Movie Review: Arshad Warsi's debut film as writer and producer has a problem at the onset. It fails to define itself. Is it a comedy, a love story or a supernatural drama? Does it have a point to make, other than entertain?
The first question raises its head because the plot and the tenor of the film ramble too much. Rarely funny, mostly sentimental, the film seems to waste away its comic potential for some drama that doesn't quite engage. While the encounters with the ghosts, headed by Boman Irani, begin in a lighter vein, they suddenly seem to enter touch-feely territory, with Arshad Warsi, the guy who can see dead people, shedding copious tears while bringing together sons and fathers, sons and mothers, husbands and wives. Case in point: Suddenly, out of the blue, you have a little boy ghost running across crowded streets, urging Arshad to save his dying daddy. Hello! Where did he come from; what's his story? They do tell you, but it's too abrupt and makes you wonder why Arshad is weeping his way through a sequence that barely touches you. Again, the mother ghost hunting for her four-year-old son is too soppy and too predictable. The only ghost-ghost ka dost sequence that actually works is the Boman-Arshad track, wherein a dead Boman wants Arshad to set things right for his ill-treated wife (Asavari Joshi). But unfortunately, that's short-lived.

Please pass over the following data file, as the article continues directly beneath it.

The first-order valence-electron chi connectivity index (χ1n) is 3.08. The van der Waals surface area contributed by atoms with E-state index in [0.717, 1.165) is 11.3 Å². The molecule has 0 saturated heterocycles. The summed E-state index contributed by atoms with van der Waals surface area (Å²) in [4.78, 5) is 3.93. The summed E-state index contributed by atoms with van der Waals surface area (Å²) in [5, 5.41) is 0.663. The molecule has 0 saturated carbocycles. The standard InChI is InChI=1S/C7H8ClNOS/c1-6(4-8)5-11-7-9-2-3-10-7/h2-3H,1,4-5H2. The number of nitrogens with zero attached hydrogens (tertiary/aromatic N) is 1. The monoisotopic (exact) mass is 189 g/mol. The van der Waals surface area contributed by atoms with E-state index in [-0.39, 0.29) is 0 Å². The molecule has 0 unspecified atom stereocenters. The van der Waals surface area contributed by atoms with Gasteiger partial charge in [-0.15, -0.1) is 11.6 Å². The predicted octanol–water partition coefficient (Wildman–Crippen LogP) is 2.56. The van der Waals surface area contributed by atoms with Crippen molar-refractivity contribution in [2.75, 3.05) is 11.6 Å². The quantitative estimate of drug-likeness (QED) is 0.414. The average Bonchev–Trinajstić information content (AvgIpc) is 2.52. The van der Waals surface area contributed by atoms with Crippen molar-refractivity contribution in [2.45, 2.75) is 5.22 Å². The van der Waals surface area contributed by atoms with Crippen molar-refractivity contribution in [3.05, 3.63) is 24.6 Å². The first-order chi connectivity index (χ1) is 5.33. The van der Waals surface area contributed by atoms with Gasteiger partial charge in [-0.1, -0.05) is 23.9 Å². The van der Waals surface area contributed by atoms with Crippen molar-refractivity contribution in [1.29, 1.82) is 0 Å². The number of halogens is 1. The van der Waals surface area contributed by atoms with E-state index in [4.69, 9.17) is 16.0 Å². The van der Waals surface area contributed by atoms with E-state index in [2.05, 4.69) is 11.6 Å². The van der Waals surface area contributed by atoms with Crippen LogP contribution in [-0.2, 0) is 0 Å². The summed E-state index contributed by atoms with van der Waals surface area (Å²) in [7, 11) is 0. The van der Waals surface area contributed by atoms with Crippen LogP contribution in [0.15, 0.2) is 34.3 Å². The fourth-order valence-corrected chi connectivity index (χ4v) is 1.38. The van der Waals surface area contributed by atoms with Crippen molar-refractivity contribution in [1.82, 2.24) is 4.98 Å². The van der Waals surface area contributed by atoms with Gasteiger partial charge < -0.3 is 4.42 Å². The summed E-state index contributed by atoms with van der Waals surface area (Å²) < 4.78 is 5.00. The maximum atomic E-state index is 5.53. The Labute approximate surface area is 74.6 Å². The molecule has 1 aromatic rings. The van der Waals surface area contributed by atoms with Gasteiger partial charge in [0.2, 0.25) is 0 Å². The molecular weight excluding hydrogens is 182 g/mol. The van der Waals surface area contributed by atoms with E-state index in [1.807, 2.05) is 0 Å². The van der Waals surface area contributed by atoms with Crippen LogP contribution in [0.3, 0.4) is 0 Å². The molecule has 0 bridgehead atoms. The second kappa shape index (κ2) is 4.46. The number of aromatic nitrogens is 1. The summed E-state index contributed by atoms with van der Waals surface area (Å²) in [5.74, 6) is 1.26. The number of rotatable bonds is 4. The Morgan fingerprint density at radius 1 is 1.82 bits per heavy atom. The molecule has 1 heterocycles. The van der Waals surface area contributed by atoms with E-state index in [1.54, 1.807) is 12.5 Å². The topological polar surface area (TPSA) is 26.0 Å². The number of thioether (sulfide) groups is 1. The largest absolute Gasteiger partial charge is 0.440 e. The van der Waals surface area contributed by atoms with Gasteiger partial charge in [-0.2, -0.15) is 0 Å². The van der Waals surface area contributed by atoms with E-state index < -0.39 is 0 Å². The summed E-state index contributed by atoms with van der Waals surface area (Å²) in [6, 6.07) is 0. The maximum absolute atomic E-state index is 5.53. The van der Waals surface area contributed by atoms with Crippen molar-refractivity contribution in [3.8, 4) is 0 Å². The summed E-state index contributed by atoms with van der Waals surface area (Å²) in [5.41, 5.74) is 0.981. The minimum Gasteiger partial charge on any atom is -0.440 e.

Which brings us to the second question about the relevance of the film. Now that's an important query, because director Kabeer Kaushik and Arshad Warsi have another film to their credit: Seher. A hard-hitting cop story, Seher still lingers in memory as amongst Arshad's best acts, apart from being a no-nonsense expose of the rail mafia in UP. We wouldn't ask this question if Hum Tum aur Ghost worked as a pure comedy or maybe as the other `I see dead people film' (read a supernatural thriller like The Sixth Sense). It doesn't, and all we are left with are a few sequences of fun, followed by long-drawn drama.
When it comes to performances, it's the Arshad-Boman chemistry that crackles and invests the film with sparkle and wit. Dia Mirza too has her moments as the feisty girlfriend while Sandhya Mridul ends up mostly wasted as a sidekick. What's even more disappointing is Shankar-Ehsan-Loy's audio track which fails to throw up a single hummable tune.